NEW ORLEANS (Reuters) - Wal-Mart Stores Inc and Xerox Corp blamed each other on Monday after Louisiana food stamp recipients stripped bare the shelves of some Walmart stores when a computer glitch left their debit cards with no limits.
Managers of Walmart stores in the small, north Louisiana towns of Springhill and Mansfield alerted police on Saturday night that throngs of shoppers had flooded into the stores and were buying groceries using electronic benefit cards that contained no credit limits.
EBT cards are debit-type cards issued under the state’s food stamp program and coded to show the amount of money available for individuals to spend. Food stamps are a federal government subsidy program for low-income people that is administered by the states.
When word got out Saturday that the EBT cards were showing no limits, card holders rushed to area Walmarts to take advantage.
“Some people had eight or 10 shopping carts full of groceries,” Springhill Police Chief Will Lynd said on Monday.
Xerox said on Saturday that its systems that process EBT transactions suffered an outage stemming from routine testing of backup generators that malfunctioned. Louisiana was one of 17 states affected by the outage.
Kayla Whiting, a spokeswoman at Wal-Mart’s Bentonville, Arkansas, headquarters, pointed to Xerox as the source of the problem and referred further questions to Xerox.
Xerox corporate spokesman Bill McKee provided a written company statement saying that Xerox has a “documented process for retailers like Wal-Mart to follow in response to EBT outages.”
But the statement left unclear who would cover the unauthorized spending, and it referred further questions to Walmart.
Louisiana officials said they had no intention of being left holding the bag. “The outage was the result of failures by our contractor, Xerox,” said Trey Williams, a spokesman for the Louisiana Department of Children and Family Services.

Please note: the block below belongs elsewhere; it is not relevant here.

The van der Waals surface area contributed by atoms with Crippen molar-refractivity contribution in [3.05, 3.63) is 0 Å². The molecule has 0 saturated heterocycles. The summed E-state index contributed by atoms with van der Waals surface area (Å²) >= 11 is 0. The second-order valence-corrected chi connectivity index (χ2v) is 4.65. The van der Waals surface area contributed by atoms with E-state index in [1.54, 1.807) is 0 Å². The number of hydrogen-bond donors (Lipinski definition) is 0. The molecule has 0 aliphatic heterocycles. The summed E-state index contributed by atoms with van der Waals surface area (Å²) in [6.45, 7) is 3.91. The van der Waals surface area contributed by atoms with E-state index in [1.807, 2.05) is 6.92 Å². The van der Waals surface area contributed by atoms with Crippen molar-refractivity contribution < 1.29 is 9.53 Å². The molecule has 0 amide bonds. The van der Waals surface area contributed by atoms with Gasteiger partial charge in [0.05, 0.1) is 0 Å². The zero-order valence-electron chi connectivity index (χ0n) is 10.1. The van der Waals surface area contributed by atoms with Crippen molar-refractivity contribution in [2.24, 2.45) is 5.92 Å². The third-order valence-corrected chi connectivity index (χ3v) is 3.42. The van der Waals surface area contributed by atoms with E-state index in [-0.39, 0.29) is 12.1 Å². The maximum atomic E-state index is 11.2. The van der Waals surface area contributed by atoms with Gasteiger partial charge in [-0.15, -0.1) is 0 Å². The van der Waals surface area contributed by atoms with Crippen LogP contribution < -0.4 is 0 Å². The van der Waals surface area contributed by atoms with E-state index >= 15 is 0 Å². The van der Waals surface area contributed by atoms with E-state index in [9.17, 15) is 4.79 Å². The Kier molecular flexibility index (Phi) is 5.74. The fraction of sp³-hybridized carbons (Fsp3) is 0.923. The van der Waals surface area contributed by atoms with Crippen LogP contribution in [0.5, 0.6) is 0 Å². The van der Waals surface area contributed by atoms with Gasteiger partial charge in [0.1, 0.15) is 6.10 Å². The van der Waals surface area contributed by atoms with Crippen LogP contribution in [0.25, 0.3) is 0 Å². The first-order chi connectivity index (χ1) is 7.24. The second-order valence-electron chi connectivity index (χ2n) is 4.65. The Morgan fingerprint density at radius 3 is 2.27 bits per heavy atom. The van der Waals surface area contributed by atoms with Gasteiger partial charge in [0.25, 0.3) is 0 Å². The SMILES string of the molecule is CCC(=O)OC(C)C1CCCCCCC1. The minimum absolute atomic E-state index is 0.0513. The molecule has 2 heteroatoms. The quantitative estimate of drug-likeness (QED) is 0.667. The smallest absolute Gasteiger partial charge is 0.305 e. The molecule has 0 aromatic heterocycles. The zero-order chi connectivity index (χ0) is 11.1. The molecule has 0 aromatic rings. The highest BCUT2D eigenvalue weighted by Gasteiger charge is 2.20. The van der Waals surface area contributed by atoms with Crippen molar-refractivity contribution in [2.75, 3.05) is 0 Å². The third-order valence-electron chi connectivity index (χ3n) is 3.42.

He said emergency procedures in place with Xerox allow retailers to call a phone number and receive authorization for purchases any time the EBT system is down. “Some retailers chose not to follow the process,” he said. “Those businesses are only being reimbursed for the (maximum) amounts on individual cards,” he said.
Williams said that amounts transacted above the cards’ available balances were returned to Wal-Mart marked “as insufficient funds.”
He could not provide an estimate of the total amount of overspending or say who will cover it in the end. “That’s a conversation between Xerox and the retailer,” he said.
Springhill’s Lynd arrived at his town’s Walmart store at about 7 p.m. local time and found a few hundred shoppers jamming checkout lines with carts filled to overflowing.
Lynd said he told the manager that the store had a right to refuse service, but the manager said she had contacted Wal-Mart headquarters and was told to accept the cards.
The shoppers “decimated the grocery section of Walmart,” Lynd said.
The shoppers broke no laws, Lynd said, adding that police intervention was not required to disperse the crowd. At about 9 p.m., Walmart said that the glitch had been fixed and the EBT cards were again showing appropriate spending limits.
“When they heard the announcement, people just left their carts in place and walked out of the store,” Lynd said.
Mansfield Assistant Police Chief Gary Hobbs reported a similar scene in his community. He said that several other grocery stores in the area temporarily stopped accepting EBT cards when they became aware of the glitch, but Walmart continued.
Reporting By Kathy Finn; Editing by Greg McCune and Steve Orlofsky